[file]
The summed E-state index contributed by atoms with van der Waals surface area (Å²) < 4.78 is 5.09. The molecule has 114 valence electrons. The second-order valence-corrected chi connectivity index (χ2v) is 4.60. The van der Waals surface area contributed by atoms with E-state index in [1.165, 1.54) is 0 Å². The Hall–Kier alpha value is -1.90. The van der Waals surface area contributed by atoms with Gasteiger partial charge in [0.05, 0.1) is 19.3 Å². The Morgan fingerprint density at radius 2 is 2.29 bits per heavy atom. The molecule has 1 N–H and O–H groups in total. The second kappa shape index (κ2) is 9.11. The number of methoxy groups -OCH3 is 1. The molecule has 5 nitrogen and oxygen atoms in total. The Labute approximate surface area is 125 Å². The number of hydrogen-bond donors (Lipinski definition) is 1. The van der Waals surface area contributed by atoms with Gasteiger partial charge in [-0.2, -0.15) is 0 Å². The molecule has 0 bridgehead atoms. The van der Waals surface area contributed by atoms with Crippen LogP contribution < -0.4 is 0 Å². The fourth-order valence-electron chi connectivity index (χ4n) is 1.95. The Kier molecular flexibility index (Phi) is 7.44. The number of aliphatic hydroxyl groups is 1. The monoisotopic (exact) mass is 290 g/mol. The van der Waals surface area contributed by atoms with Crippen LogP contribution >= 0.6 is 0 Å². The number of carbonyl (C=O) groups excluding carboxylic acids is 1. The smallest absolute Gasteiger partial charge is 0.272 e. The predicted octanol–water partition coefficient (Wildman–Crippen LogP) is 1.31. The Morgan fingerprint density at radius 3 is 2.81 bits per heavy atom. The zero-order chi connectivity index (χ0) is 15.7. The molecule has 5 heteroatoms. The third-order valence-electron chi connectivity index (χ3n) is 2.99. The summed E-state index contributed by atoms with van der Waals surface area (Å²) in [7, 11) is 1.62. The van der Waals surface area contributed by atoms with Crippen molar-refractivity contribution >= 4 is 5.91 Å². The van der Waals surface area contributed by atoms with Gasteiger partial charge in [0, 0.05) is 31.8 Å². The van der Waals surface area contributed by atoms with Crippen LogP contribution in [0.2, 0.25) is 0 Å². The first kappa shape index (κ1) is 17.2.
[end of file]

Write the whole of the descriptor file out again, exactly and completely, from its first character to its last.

The summed E-state index contributed by atoms with van der Waals surface area (Å²) < 4.78 is 5.09. The molecule has 114 valence electrons. The second-order valence-corrected chi connectivity index (χ2v) is 4.60. The van der Waals surface area contributed by atoms with E-state index in [1.165, 1.54) is 0 Å². The Hall–Kier alpha value is -1.90. The van der Waals surface area contributed by atoms with Gasteiger partial charge in [0.05, 0.1) is 19.3 Å². The Morgan fingerprint density at radius 2 is 2.29 bits per heavy atom. The molecule has 1 N–H and O–H groups in total. The second kappa shape index (κ2) is 9.11. The number of methoxy groups -OCH3 is 1. The molecule has 5 nitrogen and oxygen atoms in total. The Labute approximate surface area is 125 Å². The number of hydrogen-bond donors (Lipinski definition) is 1. The van der Waals surface area contributed by atoms with Gasteiger partial charge in [-0.2, -0.15) is 0 Å². The molecule has 0 bridgehead atoms. The van der Waals surface area contributed by atoms with Crippen LogP contribution < -0.4 is 0 Å². The fourth-order valence-electron chi connectivity index (χ4n) is 1.95. The Kier molecular flexibility index (Phi) is 7.44. The number of aliphatic hydroxyl groups is 1. The monoisotopic (exact) mass is 290 g/mol. The van der Waals surface area contributed by atoms with Crippen LogP contribution >= 0.6 is 0 Å². The number of carbonyl (C=O) groups excluding carboxylic acids is 1. The smallest absolute Gasteiger partial charge is 0.272 e. The predicted octanol–water partition coefficient (Wildman–Crippen LogP) is 1.31. The Morgan fingerprint density at radius 3 is 2.81 bits per heavy atom. The zero-order chi connectivity index (χ0) is 15.7. The molecule has 5 heteroatoms. The third-order valence-electron chi connectivity index (χ3n) is 2.99. The summed E-state index contributed by atoms with van der Waals surface area (Å²) in [7, 11) is 1.62. The van der Waals surface area contributed by atoms with Crippen molar-refractivity contribution >= 4 is 5.91 Å². The van der Waals surface area contributed by atoms with Gasteiger partial charge in [0, 0.05) is 31.8 Å². The van der Waals surface area contributed by atoms with Crippen LogP contribution in [0.2, 0.25) is 0 Å². The first kappa shape index (κ1) is 17.2.